10 Retirement Myths That Can Wreak Havoc on Your Nest Egg
When you think about your retirement, what picture pops into your head?
Is it a vision of you relaxing on a catamaran in the middle of the Pacific? Or do you see yourself hunched over a computer, working a nine-to-five gig because you can’t afford to quit for good?
It’s no secret that we are facing a retirement crisis. The National Institute on Retirement Security estimates that Americans are at least $6.8 trillion short of what we need to fund comfortable retirements. Baby boomers, who are retiring at the rate of 10,000 a day, find themselves particularly unprepared, with a median of $120,000 saved—not nearly enough to sustain a 30-plus year retirement.
Part of the reason why we probably find ourselves so unprepared is because there are so many mistaken beliefs floating around about the “R” word. From the naive (“I’ll be able to live on less!”) to the glum (“I’ll never save enough!”), there’s no shortage of misconceptions that could impact how you prepare for the future.
But with so much at stake, we’re here to help set you straight. Below, we expose the common myths that could be throwing you off your own retirement course.
Myth #1: I won’t need as much money when I retire.
Ask yourself: When do you tend to spend the most money? Is it when you’re at work or when you have a leisurely day off? Now consider that your retirement will be more like your Sunday than your Monday.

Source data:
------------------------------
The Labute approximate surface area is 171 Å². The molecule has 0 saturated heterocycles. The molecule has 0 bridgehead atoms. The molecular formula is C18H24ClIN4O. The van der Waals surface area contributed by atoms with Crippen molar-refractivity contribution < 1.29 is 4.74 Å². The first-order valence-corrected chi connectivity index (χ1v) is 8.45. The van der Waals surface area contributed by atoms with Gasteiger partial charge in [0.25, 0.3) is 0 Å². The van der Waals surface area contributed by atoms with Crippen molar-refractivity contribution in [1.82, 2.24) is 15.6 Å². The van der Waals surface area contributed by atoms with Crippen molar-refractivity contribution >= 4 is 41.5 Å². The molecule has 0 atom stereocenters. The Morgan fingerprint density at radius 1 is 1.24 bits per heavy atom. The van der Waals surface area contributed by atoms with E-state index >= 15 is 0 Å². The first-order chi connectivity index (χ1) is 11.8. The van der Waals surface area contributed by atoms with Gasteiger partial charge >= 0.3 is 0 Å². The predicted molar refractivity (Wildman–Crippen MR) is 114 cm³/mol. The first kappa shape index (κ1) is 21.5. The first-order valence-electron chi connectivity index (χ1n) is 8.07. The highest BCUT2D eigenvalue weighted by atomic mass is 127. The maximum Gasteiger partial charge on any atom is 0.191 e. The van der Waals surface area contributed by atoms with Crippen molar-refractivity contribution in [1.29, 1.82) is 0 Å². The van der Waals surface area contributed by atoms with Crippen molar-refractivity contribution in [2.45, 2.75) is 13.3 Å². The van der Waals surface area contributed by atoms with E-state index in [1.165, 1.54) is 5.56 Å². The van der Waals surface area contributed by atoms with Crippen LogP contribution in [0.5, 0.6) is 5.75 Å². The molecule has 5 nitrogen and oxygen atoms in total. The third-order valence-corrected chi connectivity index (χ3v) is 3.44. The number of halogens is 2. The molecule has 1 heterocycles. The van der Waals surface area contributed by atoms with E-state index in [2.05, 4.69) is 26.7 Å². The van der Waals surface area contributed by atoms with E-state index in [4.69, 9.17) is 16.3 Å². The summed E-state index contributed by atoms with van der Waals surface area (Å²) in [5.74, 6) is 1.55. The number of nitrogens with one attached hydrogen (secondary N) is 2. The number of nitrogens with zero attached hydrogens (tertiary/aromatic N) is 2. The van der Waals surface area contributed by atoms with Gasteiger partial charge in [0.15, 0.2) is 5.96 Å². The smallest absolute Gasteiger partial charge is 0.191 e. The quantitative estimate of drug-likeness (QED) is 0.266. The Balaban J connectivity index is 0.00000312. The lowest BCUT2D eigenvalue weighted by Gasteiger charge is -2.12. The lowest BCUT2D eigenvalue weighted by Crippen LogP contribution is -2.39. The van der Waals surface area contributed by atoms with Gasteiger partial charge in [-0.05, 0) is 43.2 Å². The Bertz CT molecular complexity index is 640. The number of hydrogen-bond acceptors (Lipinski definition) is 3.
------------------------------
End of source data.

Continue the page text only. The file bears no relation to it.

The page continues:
“We tend to spend more when we have free time,” says Scott Hanson, CFP®, of Hanson McClain in Folsom, Calif. “People often spend more in retirement than they do working, particularly in the first few years.”
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A rule of thumb oft quoted is that retirees will need about 70% to 80% of their pre-retirement income to maintain their standard of living. But what you save in housing costs if you’ve paid off your mortgage, for example, can easily be wiped out by increased spending on “bucket list” activities, like travel and hobbies.
How much you should plan to spend—and save—depends on how you currently manage your budget. And that may mean assuming your expenses won’t go down at all. “If you are saving 30% of your income today, then living off 70% in retirement may make perfect sense for you,” says Ellen Derrick, CFP®. But if you tend to spend most of what you bring home, or you don’t expect to own your home by the time you retire, you may need up to 100% of your pre-retirement income to maintain your standard of living.
And don’t forget that you may not be able to rely on Social Security the way that today’s retirees do. The program will require an overhaul to keep its coffers filled for the future. In fact, if you’re 10 years or more from retiring, it may be better to not even figure Social Security into your retirement planning.